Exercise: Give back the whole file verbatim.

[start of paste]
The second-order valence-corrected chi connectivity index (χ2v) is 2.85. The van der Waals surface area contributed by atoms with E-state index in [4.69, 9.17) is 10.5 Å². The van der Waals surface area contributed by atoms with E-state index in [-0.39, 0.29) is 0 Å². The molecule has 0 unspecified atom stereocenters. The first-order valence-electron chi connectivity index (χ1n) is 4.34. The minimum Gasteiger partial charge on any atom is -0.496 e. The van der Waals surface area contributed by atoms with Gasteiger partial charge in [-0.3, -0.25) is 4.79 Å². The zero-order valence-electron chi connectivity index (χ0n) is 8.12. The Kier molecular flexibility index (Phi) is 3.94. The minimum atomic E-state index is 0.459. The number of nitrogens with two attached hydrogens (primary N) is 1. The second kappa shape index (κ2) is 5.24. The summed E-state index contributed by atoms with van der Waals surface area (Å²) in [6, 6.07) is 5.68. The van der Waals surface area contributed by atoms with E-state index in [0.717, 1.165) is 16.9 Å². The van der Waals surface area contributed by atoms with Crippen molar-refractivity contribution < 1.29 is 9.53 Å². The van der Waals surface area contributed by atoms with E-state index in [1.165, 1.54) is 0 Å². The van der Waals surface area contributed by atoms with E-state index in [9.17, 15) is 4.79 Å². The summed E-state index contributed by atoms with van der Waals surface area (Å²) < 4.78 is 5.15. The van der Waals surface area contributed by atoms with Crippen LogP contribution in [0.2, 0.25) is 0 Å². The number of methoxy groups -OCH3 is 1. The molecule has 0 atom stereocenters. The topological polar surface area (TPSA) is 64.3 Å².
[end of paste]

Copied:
The second-order valence-corrected chi connectivity index (χ2v) is 2.85. The van der Waals surface area contributed by atoms with E-state index in [4.69, 9.17) is 10.5 Å². The van der Waals surface area contributed by atoms with E-state index in [-0.39, 0.29) is 0 Å². The molecule has 0 unspecified atom stereocenters. The first-order valence-electron chi connectivity index (χ1n) is 4.34. The minimum Gasteiger partial charge on any atom is -0.496 e. The van der Waals surface area contributed by atoms with Gasteiger partial charge in [-0.3, -0.25) is 4.79 Å². The zero-order valence-electron chi connectivity index (χ0n) is 8.12. The Kier molecular flexibility index (Phi) is 3.94. The minimum atomic E-state index is 0.459. The number of nitrogens with two attached hydrogens (primary N) is 1. The second kappa shape index (κ2) is 5.24. The summed E-state index contributed by atoms with van der Waals surface area (Å²) in [6, 6.07) is 5.68. The van der Waals surface area contributed by atoms with E-state index in [0.717, 1.165) is 16.9 Å². The van der Waals surface area contributed by atoms with Crippen molar-refractivity contribution < 1.29 is 9.53 Å². The van der Waals surface area contributed by atoms with E-state index in [1.165, 1.54) is 0 Å². The van der Waals surface area contributed by atoms with E-state index in [9.17, 15) is 4.79 Å². The summed E-state index contributed by atoms with van der Waals surface area (Å²) < 4.78 is 5.15. The van der Waals surface area contributed by atoms with Crippen LogP contribution in [0.2, 0.25) is 0 Å². The number of methoxy groups -OCH3 is 1. The molecule has 0 atom stereocenters. The topological polar surface area (TPSA) is 64.3 Å².